Writers find it difficult to get the recipe right, says expert
17th December 2009
Authors have had mixed success when attempting to describe the taste of food, with one expert unconvinced by some literary efforts.
Writing in the Guardian, university lecturer Phil Hall argued that authors did not always work well with the powerful sensations they describe, either underplaying or exaggerating the experience.
Using The Lion, the Witch and the Wardrobe as an example, the commentator claimed that a child will not link the taste of Turkish delight with the delicious sweet described by C. S. Lewis.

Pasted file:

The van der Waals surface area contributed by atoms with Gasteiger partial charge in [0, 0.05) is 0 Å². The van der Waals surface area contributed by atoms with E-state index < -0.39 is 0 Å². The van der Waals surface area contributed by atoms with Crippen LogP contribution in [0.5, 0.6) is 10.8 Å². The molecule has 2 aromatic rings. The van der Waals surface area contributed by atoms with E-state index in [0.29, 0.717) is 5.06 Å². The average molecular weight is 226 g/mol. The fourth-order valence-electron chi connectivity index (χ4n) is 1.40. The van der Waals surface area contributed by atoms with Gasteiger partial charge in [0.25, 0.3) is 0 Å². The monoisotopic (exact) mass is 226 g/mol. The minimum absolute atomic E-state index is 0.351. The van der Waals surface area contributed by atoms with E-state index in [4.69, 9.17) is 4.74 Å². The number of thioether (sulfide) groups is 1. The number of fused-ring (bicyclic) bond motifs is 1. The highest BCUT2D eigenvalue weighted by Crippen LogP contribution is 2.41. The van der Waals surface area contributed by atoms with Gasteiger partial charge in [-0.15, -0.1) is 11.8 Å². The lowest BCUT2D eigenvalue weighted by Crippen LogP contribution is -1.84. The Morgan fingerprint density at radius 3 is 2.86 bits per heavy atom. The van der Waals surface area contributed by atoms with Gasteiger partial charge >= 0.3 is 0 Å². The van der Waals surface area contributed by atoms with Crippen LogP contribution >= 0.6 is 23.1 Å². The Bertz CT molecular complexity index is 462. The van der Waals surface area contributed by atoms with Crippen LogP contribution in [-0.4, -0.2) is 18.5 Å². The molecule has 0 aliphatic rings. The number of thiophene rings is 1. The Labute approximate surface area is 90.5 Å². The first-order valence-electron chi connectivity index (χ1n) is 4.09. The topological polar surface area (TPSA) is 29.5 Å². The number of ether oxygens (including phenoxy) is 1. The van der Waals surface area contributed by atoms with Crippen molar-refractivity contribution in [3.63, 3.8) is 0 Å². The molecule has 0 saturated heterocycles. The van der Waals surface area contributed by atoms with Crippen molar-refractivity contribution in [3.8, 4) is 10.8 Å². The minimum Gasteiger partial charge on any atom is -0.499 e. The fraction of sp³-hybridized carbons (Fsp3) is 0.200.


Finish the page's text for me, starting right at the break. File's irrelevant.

However, Hall said that some writers are more successful at realistically portraying of foods, citing James Joyce's depiction of fried kidneys in Ulysses.
'There is a strong synesthesia that takes hold of the reader when food is described in literature. A simple sketch easily conjures up the platonic essence of food and drink,' he continued.
Hall also touched on how food can act as a fantastical element in literature, even creating cravings for foods which do not exist, such as the delicacies of Willie Wonka's chocolate factory.
Recently, the shortlist for the Andre Simon Food and Drink Book Awards 2009 was announced, nominating authors such as Paul A Young, Darina Allen and Katie Caldesi for their ability to write about food.